Aperture settings are called f-stops. An F2.8 lens, is faster than a higher numbered F4 lens. For example my Canon G7X has an F1.8 lens. That is how much light it can let in, at least when it is at its wide angle zoom setting. Most zoom lenses will get slower as you zoom out. The G7X is F2.8 when the lens is zoomed fully out. That is why when you look at the front of a lens it will have two numbers, like F1.8-2.8. Since I shoot at wide angle for most shots the first number is the one I am most interested in.

Notice below, the Olympus TG-6, the most popular waterproof camera, has an F2.0 to F4.9 lens.

Lens of Olympus TG-6, showing its aperture range

Hey, we also share a lot of snorkeling camera and photography tips in our free monthly newsletter.

Shutter Speeds Are About Time

Coral polyps, illustrating depth of field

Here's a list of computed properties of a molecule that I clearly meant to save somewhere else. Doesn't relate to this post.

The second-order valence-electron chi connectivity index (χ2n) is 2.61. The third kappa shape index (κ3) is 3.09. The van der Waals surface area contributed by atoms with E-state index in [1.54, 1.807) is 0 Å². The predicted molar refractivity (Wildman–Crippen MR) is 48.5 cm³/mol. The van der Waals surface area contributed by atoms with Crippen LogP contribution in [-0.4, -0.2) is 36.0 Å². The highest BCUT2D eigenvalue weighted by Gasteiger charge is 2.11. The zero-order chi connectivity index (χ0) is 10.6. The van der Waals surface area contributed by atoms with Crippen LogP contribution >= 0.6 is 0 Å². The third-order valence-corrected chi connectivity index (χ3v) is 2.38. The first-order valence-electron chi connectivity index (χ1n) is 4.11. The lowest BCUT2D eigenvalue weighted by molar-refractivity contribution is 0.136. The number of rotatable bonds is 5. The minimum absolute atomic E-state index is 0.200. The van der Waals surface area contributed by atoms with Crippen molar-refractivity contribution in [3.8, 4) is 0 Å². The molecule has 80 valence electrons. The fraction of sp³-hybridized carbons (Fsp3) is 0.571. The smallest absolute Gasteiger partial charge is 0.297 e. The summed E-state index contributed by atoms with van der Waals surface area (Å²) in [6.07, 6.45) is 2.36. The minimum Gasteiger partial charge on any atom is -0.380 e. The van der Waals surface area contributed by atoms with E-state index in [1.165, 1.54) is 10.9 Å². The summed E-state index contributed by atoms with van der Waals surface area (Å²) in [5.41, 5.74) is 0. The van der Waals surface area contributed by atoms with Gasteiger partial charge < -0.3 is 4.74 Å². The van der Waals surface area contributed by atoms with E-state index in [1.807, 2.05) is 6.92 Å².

Just so you know, shutter speeds are a measurement of time. So a faster shutter speed lets in less light. A 1s (one second) shutter speed lets in way more light than 1/250s (two hundred fiftieths of a second). For snorkeling, faster shutter speeds are nearly always more useful (since you can’t use a tripod).

What About Depth of Field?

If you have enough light that you can reduce your aperture (say from F2.8 to F5.6), you may want to, so that you have more depth of field. Depth of field is how much is in focus from front to back within your picture. In the coral picture, the depth of field is narrow. Only the center of the picture is sharp, and things in the foreground and background are not in focus. Reducing your aperture increases depth of field.